Microsoft published guidance to mitigate the impact of a new Windows Print Spooler vulnerability tracked as CVE-2021-34481 that was disclosed today.
Microsoft published a security advisory for a new Windows Print Spooler vulnerability, tracked as CVE-2021-34481, that was disclosed on Thursday.
The flaw is a privilege elevation vulnerability that resides in the Windows Print Spooler, it was reported by security researcher Jacob Baines from Dragos. A local attacker could exploit the flaw to run arbitrary code with SYSTEM privileges.
“An elevation of privilege vulnerability exists when the Windows Print Spooler service improperly performs privileged file operations. An attacker who successfully exploited this vulnerability could run arbitrary code with SYSTEM privileges. An attacker could then install programs; view, change, or delete data; or create new accounts with full user rights.” reads the advisory published by Microsoft. “An attacker must have the ability to execute code on a victim system to exploit this vulnerability.”
Unlike the PrintNightmare vulnerability, the new flaw can only be exploited by a local attacker to elevate privileges on the vulnerable device, for this reason, it received a CVSS vulnerability-severity score of 7.8 out of 10.
Microsoft did not provide technical details about the issue for obvious reasons, at the time of this writing it is not clear what versions of Windows are affected by the flaw.
Microsoft recommends as a workaround for this vulnerability to stop and disable the Print Spooler service.
Below are the workarounds included in the advisory:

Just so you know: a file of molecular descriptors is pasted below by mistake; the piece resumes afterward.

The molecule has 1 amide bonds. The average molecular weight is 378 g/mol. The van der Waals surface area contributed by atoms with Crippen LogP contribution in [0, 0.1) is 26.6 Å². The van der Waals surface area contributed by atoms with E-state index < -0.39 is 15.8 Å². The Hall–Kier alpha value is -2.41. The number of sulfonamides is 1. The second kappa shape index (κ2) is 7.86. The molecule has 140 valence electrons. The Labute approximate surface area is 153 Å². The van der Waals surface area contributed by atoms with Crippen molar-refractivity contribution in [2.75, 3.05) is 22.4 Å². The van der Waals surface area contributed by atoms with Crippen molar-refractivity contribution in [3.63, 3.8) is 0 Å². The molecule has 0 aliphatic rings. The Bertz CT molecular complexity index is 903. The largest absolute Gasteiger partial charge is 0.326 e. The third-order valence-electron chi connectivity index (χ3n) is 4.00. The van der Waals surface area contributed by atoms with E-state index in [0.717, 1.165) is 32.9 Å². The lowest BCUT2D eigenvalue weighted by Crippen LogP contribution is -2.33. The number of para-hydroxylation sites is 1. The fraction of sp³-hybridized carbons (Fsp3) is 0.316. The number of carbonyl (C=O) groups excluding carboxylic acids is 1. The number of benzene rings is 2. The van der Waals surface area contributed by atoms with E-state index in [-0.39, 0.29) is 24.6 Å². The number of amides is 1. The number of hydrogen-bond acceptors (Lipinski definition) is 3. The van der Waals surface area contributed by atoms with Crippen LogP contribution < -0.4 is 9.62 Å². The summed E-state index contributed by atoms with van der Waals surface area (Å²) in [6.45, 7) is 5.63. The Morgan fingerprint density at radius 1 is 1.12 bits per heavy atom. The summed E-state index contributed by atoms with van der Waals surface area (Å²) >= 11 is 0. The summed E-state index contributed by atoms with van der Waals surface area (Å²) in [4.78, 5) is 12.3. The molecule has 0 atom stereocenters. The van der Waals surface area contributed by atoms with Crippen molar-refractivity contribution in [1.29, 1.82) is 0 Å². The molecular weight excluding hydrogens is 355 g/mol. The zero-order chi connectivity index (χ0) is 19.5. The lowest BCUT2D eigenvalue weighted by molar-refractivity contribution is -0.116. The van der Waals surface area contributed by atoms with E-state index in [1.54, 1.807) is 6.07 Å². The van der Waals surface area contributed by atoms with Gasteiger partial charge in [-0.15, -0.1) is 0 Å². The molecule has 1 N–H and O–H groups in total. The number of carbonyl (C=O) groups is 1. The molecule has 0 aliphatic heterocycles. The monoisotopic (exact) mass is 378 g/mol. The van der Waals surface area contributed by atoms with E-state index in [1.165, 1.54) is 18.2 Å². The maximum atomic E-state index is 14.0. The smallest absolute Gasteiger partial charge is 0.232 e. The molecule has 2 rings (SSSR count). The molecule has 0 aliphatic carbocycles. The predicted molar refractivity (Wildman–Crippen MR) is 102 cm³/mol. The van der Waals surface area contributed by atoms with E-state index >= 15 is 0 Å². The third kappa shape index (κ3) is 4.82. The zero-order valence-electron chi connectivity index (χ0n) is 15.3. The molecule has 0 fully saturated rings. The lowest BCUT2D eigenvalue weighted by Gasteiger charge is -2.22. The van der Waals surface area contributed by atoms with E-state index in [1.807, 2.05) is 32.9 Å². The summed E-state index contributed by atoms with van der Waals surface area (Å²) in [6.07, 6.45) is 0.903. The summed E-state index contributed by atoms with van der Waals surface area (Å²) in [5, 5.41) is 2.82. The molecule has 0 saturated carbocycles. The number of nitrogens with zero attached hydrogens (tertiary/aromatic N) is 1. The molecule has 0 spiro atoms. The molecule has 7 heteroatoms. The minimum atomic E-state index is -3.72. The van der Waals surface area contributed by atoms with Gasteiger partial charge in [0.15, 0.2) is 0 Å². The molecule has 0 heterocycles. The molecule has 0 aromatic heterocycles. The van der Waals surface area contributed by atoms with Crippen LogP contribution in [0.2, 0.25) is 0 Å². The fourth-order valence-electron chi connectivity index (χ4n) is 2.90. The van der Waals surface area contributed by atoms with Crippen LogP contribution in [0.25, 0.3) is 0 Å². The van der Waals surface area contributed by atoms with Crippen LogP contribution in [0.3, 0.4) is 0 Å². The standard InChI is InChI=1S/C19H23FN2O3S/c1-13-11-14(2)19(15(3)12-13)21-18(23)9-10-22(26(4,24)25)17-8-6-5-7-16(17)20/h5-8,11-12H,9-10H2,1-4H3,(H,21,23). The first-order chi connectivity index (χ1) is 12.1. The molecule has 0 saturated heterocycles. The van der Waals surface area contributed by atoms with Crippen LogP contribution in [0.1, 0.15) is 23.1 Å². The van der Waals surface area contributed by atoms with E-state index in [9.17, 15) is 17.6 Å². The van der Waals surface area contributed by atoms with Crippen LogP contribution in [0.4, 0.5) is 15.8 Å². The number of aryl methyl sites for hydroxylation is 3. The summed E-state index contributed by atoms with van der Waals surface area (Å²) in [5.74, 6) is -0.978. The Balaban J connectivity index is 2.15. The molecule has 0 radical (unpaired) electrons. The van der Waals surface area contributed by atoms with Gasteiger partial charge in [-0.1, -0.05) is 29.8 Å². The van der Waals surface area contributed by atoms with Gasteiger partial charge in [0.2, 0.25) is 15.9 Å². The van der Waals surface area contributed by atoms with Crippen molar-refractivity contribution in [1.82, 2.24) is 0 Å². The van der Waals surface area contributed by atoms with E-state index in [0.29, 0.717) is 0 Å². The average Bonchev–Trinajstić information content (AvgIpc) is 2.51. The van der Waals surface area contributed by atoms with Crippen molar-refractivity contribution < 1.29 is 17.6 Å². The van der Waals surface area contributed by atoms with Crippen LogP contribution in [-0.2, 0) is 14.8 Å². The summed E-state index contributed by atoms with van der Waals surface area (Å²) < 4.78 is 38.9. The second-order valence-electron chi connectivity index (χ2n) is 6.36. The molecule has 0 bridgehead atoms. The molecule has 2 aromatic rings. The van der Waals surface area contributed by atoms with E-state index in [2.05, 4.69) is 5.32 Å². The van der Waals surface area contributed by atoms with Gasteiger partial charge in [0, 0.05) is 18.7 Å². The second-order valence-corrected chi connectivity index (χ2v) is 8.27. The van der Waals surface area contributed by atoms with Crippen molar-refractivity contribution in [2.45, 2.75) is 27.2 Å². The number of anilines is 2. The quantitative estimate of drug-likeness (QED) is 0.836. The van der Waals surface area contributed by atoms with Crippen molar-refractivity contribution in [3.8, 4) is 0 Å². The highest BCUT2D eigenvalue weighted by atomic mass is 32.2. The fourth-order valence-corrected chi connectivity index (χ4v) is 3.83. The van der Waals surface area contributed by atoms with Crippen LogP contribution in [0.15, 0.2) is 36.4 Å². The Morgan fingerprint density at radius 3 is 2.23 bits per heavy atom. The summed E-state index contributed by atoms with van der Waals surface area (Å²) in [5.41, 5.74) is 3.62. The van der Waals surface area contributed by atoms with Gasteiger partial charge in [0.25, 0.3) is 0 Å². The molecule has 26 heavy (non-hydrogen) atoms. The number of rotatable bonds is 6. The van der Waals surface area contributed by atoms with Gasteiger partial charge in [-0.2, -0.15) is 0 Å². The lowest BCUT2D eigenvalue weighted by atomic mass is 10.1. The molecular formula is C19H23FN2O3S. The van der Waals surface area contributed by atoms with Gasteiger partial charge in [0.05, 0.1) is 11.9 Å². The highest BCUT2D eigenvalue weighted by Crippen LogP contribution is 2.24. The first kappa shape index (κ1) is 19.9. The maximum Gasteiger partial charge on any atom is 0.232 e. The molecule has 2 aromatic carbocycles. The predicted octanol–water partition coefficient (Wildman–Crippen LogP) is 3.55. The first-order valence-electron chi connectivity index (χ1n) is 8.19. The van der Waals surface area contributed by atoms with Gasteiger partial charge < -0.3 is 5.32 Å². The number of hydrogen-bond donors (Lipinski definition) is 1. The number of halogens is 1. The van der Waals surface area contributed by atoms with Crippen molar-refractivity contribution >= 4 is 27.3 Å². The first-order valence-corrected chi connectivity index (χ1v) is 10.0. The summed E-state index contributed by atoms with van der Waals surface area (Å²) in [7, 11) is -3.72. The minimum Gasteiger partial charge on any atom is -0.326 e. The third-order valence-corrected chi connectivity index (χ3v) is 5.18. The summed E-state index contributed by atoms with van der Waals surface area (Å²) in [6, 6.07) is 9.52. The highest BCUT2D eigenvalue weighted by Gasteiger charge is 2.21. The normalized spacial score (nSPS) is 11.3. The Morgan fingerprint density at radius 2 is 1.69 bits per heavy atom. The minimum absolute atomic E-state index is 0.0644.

Determine if the Print Spooler service is running
Run the following in Windows PowerShell:
Get-Service -Name Spooler
If the Print Spooler is running or if the service is not disabled, follow these steps:
Stop and disable the Print Spooler service
If stopping and disabling the Print Spooler service is appropriate for your environment, run the following in Windows PowerShell:
Stop-Service -Name Spooler -Force
Set-Service -Name Spooler -StartupType Disabled
Impact of workaround Stopping and disabling the Print Spooler service disables the ability to print both locally and remotely.
Baines will share more details about the CVE-2021-34481 flaw at the next DEF CON conference, his speech is titled “Bring Your Own Print Driver Vulnerability.”
On June 30, researchers publicly released a proof-of-concept (PoC) for the PrintNightmare Print Spooler vulnerability (CVE-2021-34527) that affects all supported Windows versions
Microsoft addressed the CVE-2021-1675 as part of the Patch Tuesday updates, but many experts reported that the initial patch didn’t completely fix the issue.
Last Thursday, Microsoft published a notice for another flaw called “Windows Print Spooler Remote Code Execution Vulnerability” that was likely same vulnerability, but that was tracked with a different CVE number, CVE-2021-34527. Microsoft clarifies that this second flaw was similar to the PrintNightmare vulnerability, but it is a different problem.
Once again experts discovered that the fix was incomplete.
(SecurityAffairs – hacking, Windows Print Spooler)
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